Our house was located in a small enclave in Brooklyn, situated between a park on one side and the Belt Parkway on the other. An expanse of weedy marsh separated the Parkway from our street. Our neighborhood was made up of four small residential streets that were closed off from the main part of Canarsie.
It was a long walk to school (PS 115). After second grade they redrew the district lines and I was moved to another elementary school (PS 272), also a long walk. In both cases there was a major, busy avenue to cross.
The importance of the distance was two-fold: One, I couldn’t go home for lunch, which left me in the chaotic cafeteria or tagging along like a lost puppy with a classmate who invited me home; two, it was difficult to play with kids from my class after school or on weekends. I had only two friends on my block; the other kids were downright mean. They were the type that when they got old enough to drive would triple park, dare you to honk to get by and, just for good measure, flip you off when you finally did hit the horn.
I wasn’t the only one in our family that dealt with the consequences of our physical location. As a child I didn’t understand how difficult the move to Canarsie was for Nana. Nana and Zada had lived above their store on Rochester Avenue for over twenty years, in a neighborhood where stores and friends were in close proximity. Nana’s arthritis, diabetes and bunions made walking painful and difficult. Fortunately for her (and for me), her many friends and family didn’t abandon her to the wilds of Canarsie.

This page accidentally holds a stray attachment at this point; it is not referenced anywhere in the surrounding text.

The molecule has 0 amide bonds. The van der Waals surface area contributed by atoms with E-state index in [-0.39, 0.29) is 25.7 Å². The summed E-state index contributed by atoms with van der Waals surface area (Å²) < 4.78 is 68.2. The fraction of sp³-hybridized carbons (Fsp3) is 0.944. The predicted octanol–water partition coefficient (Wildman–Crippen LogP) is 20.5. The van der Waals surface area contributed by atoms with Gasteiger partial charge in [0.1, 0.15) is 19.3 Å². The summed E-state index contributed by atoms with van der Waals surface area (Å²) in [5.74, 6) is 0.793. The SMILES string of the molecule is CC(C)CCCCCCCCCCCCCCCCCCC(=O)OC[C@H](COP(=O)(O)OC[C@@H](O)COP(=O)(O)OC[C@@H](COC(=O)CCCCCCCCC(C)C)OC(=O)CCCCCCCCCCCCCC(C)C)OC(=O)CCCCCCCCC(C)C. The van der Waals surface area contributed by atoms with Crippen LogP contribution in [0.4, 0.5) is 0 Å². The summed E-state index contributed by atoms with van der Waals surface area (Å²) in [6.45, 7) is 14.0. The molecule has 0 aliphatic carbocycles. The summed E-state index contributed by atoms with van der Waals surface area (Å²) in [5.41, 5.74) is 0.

On any given day, my visit with Nana might have included one of her friends from her old neighborhood. Like Nana and my mother, they relied on public transportation or a car service. But still they came, trudging across Seaview Park.
Alex, the tailor, who had one leg shorter than the other and wore a clunky orthopedic shoe, made the trek. Alex repaired the holes in my winter coat pockets by replacing them with a colorful, satiny smooth fabric. I loved the orange and yellow fabric so much I wished I could wear the pockets on the outside to show them off.
Dora, Yetta and both Goldies made the trek to Canarsie, too. They climbed the stairs to Nana’s second floor home and settled in at the marble table, like I did.